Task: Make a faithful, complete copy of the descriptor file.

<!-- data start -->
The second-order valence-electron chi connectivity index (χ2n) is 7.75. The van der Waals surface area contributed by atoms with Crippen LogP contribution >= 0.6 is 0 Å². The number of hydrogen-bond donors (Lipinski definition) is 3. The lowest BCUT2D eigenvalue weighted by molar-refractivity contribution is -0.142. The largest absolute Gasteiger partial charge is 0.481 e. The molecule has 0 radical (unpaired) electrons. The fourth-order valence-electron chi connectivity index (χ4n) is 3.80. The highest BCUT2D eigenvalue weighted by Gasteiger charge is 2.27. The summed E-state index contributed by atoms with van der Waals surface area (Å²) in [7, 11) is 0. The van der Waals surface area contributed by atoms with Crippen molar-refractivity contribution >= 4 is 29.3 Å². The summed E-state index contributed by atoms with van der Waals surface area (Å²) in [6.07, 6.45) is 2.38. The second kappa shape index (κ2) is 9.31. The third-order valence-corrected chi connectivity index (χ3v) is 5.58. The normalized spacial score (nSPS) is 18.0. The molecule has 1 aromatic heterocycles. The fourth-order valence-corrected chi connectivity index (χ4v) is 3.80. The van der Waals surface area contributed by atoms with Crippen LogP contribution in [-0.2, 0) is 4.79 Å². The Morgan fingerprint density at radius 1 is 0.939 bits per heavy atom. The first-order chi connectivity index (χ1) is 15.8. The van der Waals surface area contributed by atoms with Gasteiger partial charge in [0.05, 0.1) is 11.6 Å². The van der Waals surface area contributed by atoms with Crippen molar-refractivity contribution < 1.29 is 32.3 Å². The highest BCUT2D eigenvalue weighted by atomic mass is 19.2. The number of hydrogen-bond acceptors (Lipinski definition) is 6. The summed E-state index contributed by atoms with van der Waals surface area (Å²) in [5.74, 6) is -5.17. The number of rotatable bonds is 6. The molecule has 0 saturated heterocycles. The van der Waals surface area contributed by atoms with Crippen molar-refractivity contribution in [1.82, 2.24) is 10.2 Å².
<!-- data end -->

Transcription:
The second-order valence-electron chi connectivity index (χ2n) is 7.75. The van der Waals surface area contributed by atoms with Crippen LogP contribution >= 0.6 is 0 Å². The number of hydrogen-bond donors (Lipinski definition) is 3. The lowest BCUT2D eigenvalue weighted by molar-refractivity contribution is -0.142. The largest absolute Gasteiger partial charge is 0.481 e. The molecule has 0 radical (unpaired) electrons. The fourth-order valence-electron chi connectivity index (χ4n) is 3.80. The highest BCUT2D eigenvalue weighted by Gasteiger charge is 2.27. The summed E-state index contributed by atoms with van der Waals surface area (Å²) in [7, 11) is 0. The van der Waals surface area contributed by atoms with Crippen molar-refractivity contribution >= 4 is 29.3 Å². The summed E-state index contributed by atoms with van der Waals surface area (Å²) in [6.07, 6.45) is 2.38. The second kappa shape index (κ2) is 9.31. The third-order valence-corrected chi connectivity index (χ3v) is 5.58. The normalized spacial score (nSPS) is 18.0. The molecule has 1 aromatic heterocycles. The fourth-order valence-corrected chi connectivity index (χ4v) is 3.80. The van der Waals surface area contributed by atoms with Crippen LogP contribution in [-0.2, 0) is 4.79 Å². The Morgan fingerprint density at radius 1 is 0.939 bits per heavy atom. The first-order chi connectivity index (χ1) is 15.8. The van der Waals surface area contributed by atoms with Gasteiger partial charge in [0.05, 0.1) is 11.6 Å². The van der Waals surface area contributed by atoms with Crippen molar-refractivity contribution < 1.29 is 32.3 Å². The highest BCUT2D eigenvalue weighted by atomic mass is 19.2. The number of hydrogen-bond acceptors (Lipinski definition) is 6. The summed E-state index contributed by atoms with van der Waals surface area (Å²) in [5.74, 6) is -5.17. The number of rotatable bonds is 6. The molecule has 0 saturated heterocycles. The van der Waals surface area contributed by atoms with Crippen molar-refractivity contribution in [1.82, 2.24) is 10.2 Å².